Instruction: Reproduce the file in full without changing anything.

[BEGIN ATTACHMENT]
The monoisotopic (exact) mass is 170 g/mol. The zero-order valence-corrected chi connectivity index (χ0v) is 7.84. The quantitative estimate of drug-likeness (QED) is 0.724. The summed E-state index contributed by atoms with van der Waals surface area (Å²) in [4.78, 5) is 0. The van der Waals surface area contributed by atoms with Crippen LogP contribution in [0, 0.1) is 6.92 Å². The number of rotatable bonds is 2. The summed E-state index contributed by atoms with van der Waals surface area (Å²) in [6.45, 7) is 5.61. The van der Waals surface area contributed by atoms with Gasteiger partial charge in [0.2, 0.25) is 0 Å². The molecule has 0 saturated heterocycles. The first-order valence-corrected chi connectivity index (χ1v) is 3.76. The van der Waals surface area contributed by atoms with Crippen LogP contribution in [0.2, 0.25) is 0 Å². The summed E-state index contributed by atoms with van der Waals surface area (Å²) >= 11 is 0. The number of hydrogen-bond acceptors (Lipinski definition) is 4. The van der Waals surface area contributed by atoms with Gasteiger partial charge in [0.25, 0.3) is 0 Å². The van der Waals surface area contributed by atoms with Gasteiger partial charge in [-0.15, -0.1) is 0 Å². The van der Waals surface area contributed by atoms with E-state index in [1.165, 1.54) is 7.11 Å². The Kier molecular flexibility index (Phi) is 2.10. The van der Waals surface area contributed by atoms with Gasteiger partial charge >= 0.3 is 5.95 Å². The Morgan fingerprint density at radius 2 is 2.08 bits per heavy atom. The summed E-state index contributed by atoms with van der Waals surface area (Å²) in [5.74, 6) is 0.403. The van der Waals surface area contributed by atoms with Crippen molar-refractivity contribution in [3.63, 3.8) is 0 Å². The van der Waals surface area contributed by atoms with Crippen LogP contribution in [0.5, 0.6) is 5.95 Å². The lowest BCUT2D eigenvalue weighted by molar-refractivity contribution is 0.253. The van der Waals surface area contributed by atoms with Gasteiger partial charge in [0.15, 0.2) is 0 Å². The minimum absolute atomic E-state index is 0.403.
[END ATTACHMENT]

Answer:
The monoisotopic (exact) mass is 170 g/mol. The zero-order valence-corrected chi connectivity index (χ0v) is 7.84. The quantitative estimate of drug-likeness (QED) is 0.724. The summed E-state index contributed by atoms with van der Waals surface area (Å²) in [4.78, 5) is 0. The van der Waals surface area contributed by atoms with Crippen LogP contribution in [0, 0.1) is 6.92 Å². The number of rotatable bonds is 2. The summed E-state index contributed by atoms with van der Waals surface area (Å²) in [6.45, 7) is 5.61. The van der Waals surface area contributed by atoms with Gasteiger partial charge in [0.2, 0.25) is 0 Å². The molecule has 0 saturated heterocycles. The first-order valence-corrected chi connectivity index (χ1v) is 3.76. The van der Waals surface area contributed by atoms with Crippen LogP contribution in [0.2, 0.25) is 0 Å². The summed E-state index contributed by atoms with van der Waals surface area (Å²) >= 11 is 0. The number of hydrogen-bond acceptors (Lipinski definition) is 4. The van der Waals surface area contributed by atoms with Gasteiger partial charge in [0.25, 0.3) is 0 Å². The van der Waals surface area contributed by atoms with Gasteiger partial charge in [-0.15, -0.1) is 0 Å². The van der Waals surface area contributed by atoms with E-state index in [1.165, 1.54) is 7.11 Å². The Kier molecular flexibility index (Phi) is 2.10. The van der Waals surface area contributed by atoms with Gasteiger partial charge >= 0.3 is 5.95 Å². The Morgan fingerprint density at radius 2 is 2.08 bits per heavy atom. The summed E-state index contributed by atoms with van der Waals surface area (Å²) in [5.74, 6) is 0.403. The van der Waals surface area contributed by atoms with Crippen molar-refractivity contribution in [3.63, 3.8) is 0 Å². The van der Waals surface area contributed by atoms with Crippen LogP contribution in [0.5, 0.6) is 5.95 Å². The lowest BCUT2D eigenvalue weighted by molar-refractivity contribution is 0.253. The van der Waals surface area contributed by atoms with Gasteiger partial charge in [0.15, 0.2) is 0 Å². The minimum absolute atomic E-state index is 0.403.